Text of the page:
MANW Check-In Week 6: Decisions Based on Last Time Used

MANW February Badge

We’re a month and a half in, and true to this month’s theme I want to talk about organizing. Last time, I mentioned that one way to get your art supplies and files sorted is to think about how you’re using them. For example, if you’re the type of person who stashes projects here and there (only to discover them later), ask yourself which space you use the most.

Today’s tip is about assessing your usage to help you get organized. Often, I’ve noticed that people start with Keep, Recycle, Toss, but I find that’s too generic for me. I base categories on increments of time, because that is a strong indicator on when I’ll use it.

What I do is assess the last time I used a project/file before making a decision. To this end, I’ve been using my digital calendars more and more–it’s so helpful to have a visual picture of what I’m doing and when. I’ll recommend some calendars next week!

Here’s how my assessment breaks down:

  • Current: For me, what I’m currently using is either within a window of thirty days, or during the last event. For example, since I infrequently cross-stitch I’d consider whatever I worked on last as current.
  • Past: This can either be within the past six months or a full year to cover seasonal-related uses. For example,, which occurs in November, and Camp NaNoWriMo, held in April and July, happen the same time every year.

From here, I think about usage up to five years. If I haven’t used something in five years, then that automatically gets archived, donated, or thrown out. For digital files, my methodology is to focus on what I’ve written within one-to-two years, because as I change and grow so does my writing. To go back and edit something I’ve written in the past is an exercise in insanity. I might farm the ideas, mind you, but rewriting older works isn’t healthy for me or my work.

Okay, once I have that sorted, it’s easier for me to make decisions based on what I’m using, what I want to use, and what I can safely get rid of. Why do this? Well, it’s a good way to save and make money. Going through your stuff gives you a sense of your personal inventory, and it helps jog your memory for gifts you’ve promised and projects you wanted to do. Sometimes, if I can’t find a specific calligraphy pen or a canvas, I’ll buy another one thinking I don’t have it. This way, I’ll know exactly what I’ve got–and what I tend to use more of!

The point of this exercise is to take control of your spaces, files, and art supplies to give you the mental and physical room to make more art. There’s also several psychological benefits to getting organized as well as a few health benefits, too. You might have another method of getting organized that works better for your style–and that’s okay!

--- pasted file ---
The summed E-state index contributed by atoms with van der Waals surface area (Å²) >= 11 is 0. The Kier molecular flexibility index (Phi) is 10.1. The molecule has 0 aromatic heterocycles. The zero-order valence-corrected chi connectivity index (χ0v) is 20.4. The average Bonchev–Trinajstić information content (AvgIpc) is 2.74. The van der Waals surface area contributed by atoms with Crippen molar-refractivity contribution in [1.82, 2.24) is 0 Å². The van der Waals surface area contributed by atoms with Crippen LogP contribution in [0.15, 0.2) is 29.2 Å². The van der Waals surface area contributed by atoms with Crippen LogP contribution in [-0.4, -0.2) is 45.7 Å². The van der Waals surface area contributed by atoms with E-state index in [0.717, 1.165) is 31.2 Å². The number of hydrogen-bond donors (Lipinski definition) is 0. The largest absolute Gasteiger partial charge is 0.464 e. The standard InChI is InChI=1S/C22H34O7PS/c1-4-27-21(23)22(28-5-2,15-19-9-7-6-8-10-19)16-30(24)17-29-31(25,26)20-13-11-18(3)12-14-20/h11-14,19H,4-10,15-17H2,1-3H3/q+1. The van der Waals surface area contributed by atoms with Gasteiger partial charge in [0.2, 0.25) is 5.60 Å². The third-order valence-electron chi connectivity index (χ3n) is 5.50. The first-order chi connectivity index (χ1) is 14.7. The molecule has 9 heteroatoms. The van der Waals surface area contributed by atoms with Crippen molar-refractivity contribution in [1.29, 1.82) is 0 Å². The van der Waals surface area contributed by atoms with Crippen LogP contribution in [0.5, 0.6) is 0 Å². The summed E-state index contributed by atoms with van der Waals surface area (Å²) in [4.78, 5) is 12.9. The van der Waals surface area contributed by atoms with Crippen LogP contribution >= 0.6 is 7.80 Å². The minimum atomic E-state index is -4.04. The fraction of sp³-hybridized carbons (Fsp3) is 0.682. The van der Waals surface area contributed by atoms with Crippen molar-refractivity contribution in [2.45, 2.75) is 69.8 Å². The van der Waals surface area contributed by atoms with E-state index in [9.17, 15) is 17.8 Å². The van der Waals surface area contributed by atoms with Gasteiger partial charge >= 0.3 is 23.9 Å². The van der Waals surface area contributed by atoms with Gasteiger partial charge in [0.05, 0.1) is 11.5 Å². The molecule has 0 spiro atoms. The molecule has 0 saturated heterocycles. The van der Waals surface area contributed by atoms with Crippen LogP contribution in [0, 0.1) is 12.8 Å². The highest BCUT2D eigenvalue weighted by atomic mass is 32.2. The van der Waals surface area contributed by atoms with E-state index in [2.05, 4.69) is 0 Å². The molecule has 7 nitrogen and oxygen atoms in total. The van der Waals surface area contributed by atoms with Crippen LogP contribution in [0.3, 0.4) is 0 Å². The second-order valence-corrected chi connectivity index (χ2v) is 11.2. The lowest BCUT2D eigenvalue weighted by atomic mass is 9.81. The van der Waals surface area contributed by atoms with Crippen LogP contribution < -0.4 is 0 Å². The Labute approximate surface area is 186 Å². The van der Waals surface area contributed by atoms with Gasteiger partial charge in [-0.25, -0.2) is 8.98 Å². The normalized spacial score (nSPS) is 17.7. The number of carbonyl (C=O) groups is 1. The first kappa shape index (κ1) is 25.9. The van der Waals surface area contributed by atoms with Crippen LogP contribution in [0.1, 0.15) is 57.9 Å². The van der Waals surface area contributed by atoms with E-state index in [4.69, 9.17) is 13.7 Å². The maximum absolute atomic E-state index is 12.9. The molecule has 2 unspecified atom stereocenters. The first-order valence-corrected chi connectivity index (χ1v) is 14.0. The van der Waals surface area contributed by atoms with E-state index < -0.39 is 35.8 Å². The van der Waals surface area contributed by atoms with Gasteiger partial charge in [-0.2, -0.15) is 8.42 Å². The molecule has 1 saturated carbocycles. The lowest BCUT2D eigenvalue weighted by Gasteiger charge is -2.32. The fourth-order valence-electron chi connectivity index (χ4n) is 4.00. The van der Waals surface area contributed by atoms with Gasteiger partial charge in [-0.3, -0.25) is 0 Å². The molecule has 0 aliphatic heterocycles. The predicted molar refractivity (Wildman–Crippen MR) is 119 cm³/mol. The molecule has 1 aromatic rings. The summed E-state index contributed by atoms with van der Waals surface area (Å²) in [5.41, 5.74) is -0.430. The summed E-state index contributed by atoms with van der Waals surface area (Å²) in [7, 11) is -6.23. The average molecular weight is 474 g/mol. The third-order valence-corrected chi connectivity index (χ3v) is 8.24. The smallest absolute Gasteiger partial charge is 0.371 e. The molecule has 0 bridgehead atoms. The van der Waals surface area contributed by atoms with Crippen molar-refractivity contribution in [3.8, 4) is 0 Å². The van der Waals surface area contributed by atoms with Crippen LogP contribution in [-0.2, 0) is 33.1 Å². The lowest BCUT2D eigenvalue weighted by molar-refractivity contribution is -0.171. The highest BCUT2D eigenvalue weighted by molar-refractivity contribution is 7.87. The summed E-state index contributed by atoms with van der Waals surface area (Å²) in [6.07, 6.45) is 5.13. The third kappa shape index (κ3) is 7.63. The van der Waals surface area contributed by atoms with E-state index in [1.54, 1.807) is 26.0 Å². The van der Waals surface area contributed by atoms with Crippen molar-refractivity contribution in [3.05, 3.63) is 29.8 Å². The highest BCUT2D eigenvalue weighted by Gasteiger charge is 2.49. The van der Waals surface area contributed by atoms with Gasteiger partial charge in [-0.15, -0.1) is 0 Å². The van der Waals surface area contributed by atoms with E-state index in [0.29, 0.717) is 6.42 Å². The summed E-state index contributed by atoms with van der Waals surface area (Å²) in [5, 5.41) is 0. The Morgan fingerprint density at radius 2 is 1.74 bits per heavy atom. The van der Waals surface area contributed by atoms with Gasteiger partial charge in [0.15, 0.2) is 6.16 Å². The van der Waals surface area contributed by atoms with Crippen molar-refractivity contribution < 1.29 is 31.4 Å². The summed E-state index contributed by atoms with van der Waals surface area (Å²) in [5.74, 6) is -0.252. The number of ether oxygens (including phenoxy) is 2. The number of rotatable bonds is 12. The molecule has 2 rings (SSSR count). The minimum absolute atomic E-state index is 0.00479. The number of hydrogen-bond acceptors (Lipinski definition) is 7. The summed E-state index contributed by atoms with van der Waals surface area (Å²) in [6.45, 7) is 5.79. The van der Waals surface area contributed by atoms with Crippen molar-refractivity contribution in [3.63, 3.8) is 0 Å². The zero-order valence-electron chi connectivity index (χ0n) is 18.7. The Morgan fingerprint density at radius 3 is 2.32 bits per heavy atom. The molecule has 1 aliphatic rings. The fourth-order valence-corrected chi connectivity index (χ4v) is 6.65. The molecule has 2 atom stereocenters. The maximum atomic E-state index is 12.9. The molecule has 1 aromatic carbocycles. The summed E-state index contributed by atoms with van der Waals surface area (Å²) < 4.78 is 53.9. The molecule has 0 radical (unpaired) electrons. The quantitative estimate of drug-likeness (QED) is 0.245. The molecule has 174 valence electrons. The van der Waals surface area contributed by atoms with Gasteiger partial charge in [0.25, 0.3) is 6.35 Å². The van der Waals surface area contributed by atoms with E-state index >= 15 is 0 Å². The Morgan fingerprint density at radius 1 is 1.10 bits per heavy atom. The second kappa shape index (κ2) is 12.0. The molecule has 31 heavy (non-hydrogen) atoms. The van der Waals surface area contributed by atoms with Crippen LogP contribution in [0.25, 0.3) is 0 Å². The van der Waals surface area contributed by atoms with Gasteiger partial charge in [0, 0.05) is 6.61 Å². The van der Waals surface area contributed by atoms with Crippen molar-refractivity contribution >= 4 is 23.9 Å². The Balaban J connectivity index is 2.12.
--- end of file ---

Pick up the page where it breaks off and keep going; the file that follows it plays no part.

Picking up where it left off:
Mood: It’s Wednesday, already? GAH!
    Caffeinated Beverages Consumed: Three-ish.
    Work-Out Minutes Logged Yesterday: Sorting, sorting, sorting.
    In My Ears: Some crappy B-movie for background noise.
    Game Last Played: Dragon Age: Inquisition
    Book Last Read: Research materials for work.
    Movie/TV Show Last Viewed: Agents of S.H.I.E.L.D.
    Latest Artistic Project: Make Art Not War 2017 Challenge and Rules
    Latest Releases: In Volo’s Wake for Dungeons & Dragons 5th Edition. Read my end-of-the-year list of releases for an overview of what I’ve put out for 2016.
    Current State of Projects: Read my latest project update. New project update coming this month!

Monica Valentinelli is a writer, editor, and game developer. Her portfolio includes stories, games, comics, essays, and pop culture books.

In addition to her own worlds, she has worked on a number of different properties including Firefly, Vampire: the Masquerade, Shadowrun, Hunter: the Vigil, Brandon Sanderson’s Mistborn, and Robert E. Howard’s Conan.

Looking for Monica’s books and games that are still in print? Visit Monica Valentinelli on Amazon’s Author Central or a bookstore and game store near you.

Want to Interview or Hire Me? Send Fan Mail?

Would you like to hire me? Because my projects and manuscripts are in flux, I am always open to discussing new opportunities with publishers and studios. As a full-time writer, I spend a portion of my time seeking new gigs–so don’t be afraid to reach out. If you’re interested, please e-mail me via my Contact Page. I typically reply to work-related e-mails within one-to-two business days.

Want an interview? If you’d like to interview me or request a guest blog post, please connect with me via the contact page, too. Due to time constraints and other communicative concerns, I typically don’t follow up on requests via social media.

Keen on sending fan mail? I am also happy to engage with readers and fans. Please note that I am unable to reply satisfactorily to certain types of queries related to the companies I work for due to the agreements I typically sign. If you have a question about a TV show or a line of books, the best way to get your answer is to contact the studio or publisher directly.

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